Within the range, we have always done a few true reissues, as there are some Adidas footwear styles that are bona fide design classics and are difficult to improve. These shoes give context to the new hybrid shoes that we also create for the range - shoes that combine elements of different classic Adidas styles to come up with something new. In the early ‘80s, Adidas made a number of 'leisure shoes' under the name “Freizeit” (a German word for free time). Many of them were brown, like the kind of thing your Geography teacher wore but were very popular on the football terraces. A number of these shoes in their O.G. form haven't dated that well but there are elements of their design that are incredible. We take inspiration from these products and create new styles like the Bulhill SPZL this season.
Can you explain the importance of the new sneakers in this year's line?
I selected the adidas Manchester to rework because it was a shoe I originally worked on. The original idea was to finally do a “City” shoe for Manchester in acknowledgement of them hosting the 2002 Commonwealth Games. The north of the UK has been an Adidas heartland for decades now, and I felt that should be acknowledged in some way. No one could have anticipated the way would be received and that over time the shoe has become a grail for so many Adidas collectors in the UK, particularly football casuals. have always felt that the shoe could be improved, hence the name GT Manchester SPZL. GT Manchester is an abbreviation for Greater Manchester, which is a play on the name of the vintage Stockholm GT but, more importantly, is a statement of intent: these are, in my view, greater than any of the previous Adidas Manchester incarnations. We redressed the toe box, the specs of the toe overlay, added a Mod Trefoil debossed tongue, and a Spezial footbed as well as better quality upper materials than previous versions.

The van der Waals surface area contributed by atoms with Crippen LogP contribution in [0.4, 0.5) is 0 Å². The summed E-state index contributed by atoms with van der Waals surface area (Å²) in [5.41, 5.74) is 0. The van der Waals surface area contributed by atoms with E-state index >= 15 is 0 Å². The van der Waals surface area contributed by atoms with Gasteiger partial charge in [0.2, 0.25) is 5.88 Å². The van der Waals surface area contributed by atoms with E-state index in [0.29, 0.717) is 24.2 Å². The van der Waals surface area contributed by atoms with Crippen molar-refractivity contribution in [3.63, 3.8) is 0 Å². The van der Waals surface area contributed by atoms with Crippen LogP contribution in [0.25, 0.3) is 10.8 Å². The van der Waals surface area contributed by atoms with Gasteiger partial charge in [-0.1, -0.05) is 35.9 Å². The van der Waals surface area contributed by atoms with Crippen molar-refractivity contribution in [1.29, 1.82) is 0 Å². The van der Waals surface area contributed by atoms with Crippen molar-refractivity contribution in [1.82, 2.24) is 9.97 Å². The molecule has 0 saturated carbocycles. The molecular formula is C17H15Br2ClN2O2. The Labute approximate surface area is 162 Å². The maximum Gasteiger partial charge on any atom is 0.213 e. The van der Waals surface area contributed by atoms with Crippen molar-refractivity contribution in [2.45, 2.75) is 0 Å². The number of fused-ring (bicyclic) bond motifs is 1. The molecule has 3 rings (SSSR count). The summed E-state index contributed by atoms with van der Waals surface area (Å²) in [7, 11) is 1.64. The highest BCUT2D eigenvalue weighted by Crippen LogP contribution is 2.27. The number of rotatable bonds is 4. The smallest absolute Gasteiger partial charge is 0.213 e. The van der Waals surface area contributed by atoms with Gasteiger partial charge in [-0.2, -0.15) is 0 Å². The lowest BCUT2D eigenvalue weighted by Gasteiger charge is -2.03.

We have looked at Adidas Leisure shoes again and have created a new hybrid shoe called the Bulhill SPZL that marries different elements of a couple of vintage styles to create something that sits somewhere between a trainer and a casual shoe. We did two colorways of them - a navy and a brown - that are in keeping with the best known colours from the original Freizeit shoes. I always do at least one running style shoe, so we opted for the Harwood SPZL which is based on the adidas Seaside (a name that we are no longer allowed to use legally!).
What's been the biggest challenge with running a line that's based off the past and making it appeal to new consumers?